“While vaping may not be 100% safe, most of the chemicals causing smoking-related disease are absent and the chemicals which are present pose limited danger.” – Public Health England
“There is substantial evidence that completely switching from regular use of combustible tobacco cigarettes to e-cigarettes results in reduced short-term adverse health outcomes in several organ systems.” – US National Academies of Sciences, Engineering and Medicine
As seen with the majority of tobacco control groups across the globe, the authors resort to the “bread and butter” of all prohibitionists, protecting the youth. Any controlled substance like nicotine and alcohol should not be used or sold to any persons under the legal age and is already stipulated in the current Tobacco Products Control Amendment Act No. 63 of 2008 Subsection 4. The law lays out the prohibition of supply and sale of tobacco products to any persons under the age of 18. Although the act does not include the EVP product category, venturing into any specialised vape shop in the Republic you will see every product that contains nicotine, to have an age restriction symbol, which is the industries attempt to self regulate and confirm to the truth, that nicotine should not be made available to the youth. I would even venture as far as to say that most (if not all) independently owned vape shops have a strict no under 18 policy. Those who are caught selling to underage people need to face sanctions.
What is particularly ironic is that the authors correctly stated that the majority of smokers started their smoking habit in their teens:
“eight out of 10 adult smokers start smoking as teenagers and are likely to become lifetime smokers.”
When taking the current position of the act and the fact that South Africa has still an incredibly high smoking prevalence, the following statements need to be aired:
- Regulations are pointless if it is not backed by enforcement and sanctions
- Are the youth obtaining tobacco products directly from retailers, or are they acquiring them through other social sources (older siblings and friends; parents and other family members) directly or indirectly? What role does parenting and eduction play here?
- The role of the illicit trade and informal traders in supplying the youth with tobacco products.
Predictably, the authors venture into the now very popular gateway effect that EVPs pose to the youth and the nicotine naive population. On face value this can be seen as a credible discussion point, considering the past 5-decade fight to reduce the smoking rate and the impact it has had on individuals and society. However, the evidence presented is unclear and doesn’t take into consideration several factors. One such factor is the number of smoking youth that have switched to EVPs as a form of harm reduction, which was highlighted by Prof John Britton, Director of the UK Centre for Tobacco & Alcohol Studies and Consultant in Respiratory Medicine, University of Nottingham:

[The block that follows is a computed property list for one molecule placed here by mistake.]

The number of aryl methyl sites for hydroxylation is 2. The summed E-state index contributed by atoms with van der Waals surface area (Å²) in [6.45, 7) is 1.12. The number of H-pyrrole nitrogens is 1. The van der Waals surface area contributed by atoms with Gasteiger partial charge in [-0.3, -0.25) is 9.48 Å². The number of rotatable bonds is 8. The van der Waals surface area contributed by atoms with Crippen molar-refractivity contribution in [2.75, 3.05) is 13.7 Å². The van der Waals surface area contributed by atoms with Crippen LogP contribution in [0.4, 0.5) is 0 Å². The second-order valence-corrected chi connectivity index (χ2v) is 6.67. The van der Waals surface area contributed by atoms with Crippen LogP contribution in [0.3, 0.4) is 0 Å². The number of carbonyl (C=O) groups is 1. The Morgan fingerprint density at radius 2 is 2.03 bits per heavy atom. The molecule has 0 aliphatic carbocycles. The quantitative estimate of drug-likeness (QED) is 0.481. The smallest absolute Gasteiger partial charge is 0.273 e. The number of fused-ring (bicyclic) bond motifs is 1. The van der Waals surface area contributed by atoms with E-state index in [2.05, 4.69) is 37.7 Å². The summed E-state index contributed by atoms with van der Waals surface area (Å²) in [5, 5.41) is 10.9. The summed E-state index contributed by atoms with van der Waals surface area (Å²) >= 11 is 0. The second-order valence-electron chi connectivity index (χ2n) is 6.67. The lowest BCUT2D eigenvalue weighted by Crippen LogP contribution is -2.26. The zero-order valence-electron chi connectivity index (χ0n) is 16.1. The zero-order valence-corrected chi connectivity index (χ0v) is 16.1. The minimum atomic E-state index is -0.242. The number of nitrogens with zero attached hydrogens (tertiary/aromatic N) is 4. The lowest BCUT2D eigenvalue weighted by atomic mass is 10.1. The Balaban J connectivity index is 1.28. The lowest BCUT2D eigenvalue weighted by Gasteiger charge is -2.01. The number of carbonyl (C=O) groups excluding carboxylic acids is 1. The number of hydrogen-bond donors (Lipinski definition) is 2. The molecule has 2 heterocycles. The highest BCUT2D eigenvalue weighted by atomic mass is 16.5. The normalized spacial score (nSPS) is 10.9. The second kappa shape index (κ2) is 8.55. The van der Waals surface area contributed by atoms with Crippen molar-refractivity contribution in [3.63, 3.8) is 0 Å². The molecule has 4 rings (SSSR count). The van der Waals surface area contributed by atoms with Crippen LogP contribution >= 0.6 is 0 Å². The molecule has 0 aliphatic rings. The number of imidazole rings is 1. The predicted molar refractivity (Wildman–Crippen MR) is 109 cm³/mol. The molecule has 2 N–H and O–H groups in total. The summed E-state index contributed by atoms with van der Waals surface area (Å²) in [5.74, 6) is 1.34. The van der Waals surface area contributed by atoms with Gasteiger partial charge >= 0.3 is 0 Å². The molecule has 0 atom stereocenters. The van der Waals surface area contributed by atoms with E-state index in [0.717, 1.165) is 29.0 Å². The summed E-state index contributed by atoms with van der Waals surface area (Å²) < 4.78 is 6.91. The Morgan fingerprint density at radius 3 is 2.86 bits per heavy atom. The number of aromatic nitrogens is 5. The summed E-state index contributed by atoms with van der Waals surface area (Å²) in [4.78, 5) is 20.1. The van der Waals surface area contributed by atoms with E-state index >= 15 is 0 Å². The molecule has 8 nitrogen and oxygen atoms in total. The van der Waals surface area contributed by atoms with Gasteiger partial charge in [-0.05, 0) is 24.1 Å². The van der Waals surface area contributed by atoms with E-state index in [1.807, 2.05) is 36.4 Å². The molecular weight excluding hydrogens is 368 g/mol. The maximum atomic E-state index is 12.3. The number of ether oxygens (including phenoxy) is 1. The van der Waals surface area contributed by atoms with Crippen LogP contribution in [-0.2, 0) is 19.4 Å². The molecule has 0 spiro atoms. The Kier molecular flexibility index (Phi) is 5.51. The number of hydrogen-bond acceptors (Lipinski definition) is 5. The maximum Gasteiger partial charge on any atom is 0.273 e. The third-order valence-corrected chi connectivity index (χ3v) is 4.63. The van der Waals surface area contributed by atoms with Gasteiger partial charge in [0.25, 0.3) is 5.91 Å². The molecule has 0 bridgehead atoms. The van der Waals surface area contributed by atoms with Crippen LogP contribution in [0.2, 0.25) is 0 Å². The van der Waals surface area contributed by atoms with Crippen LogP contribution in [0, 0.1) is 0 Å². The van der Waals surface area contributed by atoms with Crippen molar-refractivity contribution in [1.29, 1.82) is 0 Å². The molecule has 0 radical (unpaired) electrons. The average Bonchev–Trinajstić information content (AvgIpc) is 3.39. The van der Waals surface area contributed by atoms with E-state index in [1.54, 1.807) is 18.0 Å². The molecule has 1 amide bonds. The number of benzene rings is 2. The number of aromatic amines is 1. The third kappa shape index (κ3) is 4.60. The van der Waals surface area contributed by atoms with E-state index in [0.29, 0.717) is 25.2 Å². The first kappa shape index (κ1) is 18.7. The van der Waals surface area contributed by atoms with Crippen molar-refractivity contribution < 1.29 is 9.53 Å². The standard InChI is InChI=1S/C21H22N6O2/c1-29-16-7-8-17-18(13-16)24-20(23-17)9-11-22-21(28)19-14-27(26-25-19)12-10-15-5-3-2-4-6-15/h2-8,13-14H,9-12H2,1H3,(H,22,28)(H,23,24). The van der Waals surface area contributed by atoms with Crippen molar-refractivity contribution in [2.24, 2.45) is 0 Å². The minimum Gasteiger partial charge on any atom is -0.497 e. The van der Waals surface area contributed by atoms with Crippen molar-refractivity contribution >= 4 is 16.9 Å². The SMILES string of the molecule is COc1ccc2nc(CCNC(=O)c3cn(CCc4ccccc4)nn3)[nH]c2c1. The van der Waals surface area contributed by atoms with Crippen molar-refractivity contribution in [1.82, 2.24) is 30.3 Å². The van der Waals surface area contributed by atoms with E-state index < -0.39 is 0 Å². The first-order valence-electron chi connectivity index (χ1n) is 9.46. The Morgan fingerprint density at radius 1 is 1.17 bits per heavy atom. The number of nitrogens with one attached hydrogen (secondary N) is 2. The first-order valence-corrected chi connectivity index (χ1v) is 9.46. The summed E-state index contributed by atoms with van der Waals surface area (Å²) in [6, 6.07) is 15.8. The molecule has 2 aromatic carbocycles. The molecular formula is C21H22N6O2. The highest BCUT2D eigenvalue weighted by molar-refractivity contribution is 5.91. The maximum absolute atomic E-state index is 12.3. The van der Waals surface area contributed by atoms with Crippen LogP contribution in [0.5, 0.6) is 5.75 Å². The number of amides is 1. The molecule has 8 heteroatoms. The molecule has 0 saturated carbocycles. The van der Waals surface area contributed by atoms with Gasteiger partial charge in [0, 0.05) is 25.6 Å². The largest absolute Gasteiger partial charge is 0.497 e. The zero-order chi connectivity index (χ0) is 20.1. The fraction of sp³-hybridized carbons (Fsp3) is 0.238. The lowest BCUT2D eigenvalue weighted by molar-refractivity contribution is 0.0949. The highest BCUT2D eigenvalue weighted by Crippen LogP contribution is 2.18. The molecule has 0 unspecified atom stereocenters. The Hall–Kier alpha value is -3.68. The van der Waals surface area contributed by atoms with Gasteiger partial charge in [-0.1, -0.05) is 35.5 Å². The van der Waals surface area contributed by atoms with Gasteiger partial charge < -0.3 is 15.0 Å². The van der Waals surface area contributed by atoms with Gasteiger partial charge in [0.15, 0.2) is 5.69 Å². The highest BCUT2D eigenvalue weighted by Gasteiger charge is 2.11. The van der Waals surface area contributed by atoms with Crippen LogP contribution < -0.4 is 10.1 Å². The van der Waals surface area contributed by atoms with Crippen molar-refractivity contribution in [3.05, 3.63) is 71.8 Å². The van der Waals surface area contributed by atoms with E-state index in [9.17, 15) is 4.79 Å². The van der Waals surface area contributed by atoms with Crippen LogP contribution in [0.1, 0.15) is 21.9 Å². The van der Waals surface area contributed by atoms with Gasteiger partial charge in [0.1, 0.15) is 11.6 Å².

“These findings confirm an earlier analysis of the US National Youth Tobacco Survey indicating that most American young people who use e-cigarettes tried cigarettes before vaping, suggesting that vaping is for them a rational health choice rather than a dangerous gateway into smoking.”
Another factor to consider is that these gateway studies rely on a snippet of time and don’t continue the study to reflect true causality.
“But, importantly, most of these studies have looked only at initial uptake, and not continued use, say the researchers. And for obvious reasons, no clinical trials can actually test whether e-cigarette use inevitably leads to smoking.”
But that’s not all, the authors continue with:
“Unregulated, e-cigarettes products are patently marketed to South African children. In shopping malls, colourful e-cigarette kiosks are in plain sight of children. The sleek and youthful designs, which capitalise on the world’s move towards gadgets and technology, coupled with thousands of youth-friendly flavours promote these products. Flavours like “gummy bear” increase product appeal and create a perception that these products are safe.”
There is a lot to unpack here, from colourful displays; sleek designs and “youth-friendly” flavours that are designed with the sole intent to attract the youth. Are we to assume that adults should only appreciate and be drawn to the colourless; shapeless; impractical and flavourless items in the world? That to protect our youth, adults should travel by donkey; communicate via rotary phones; wear grey overhauls and brown sandals, and eat stale bread and drink water from a tap. This is contradictory to the world that currently exists. The truth is adults like sleek designs; colourful displays; technology and more importantly for this discussion, flavours.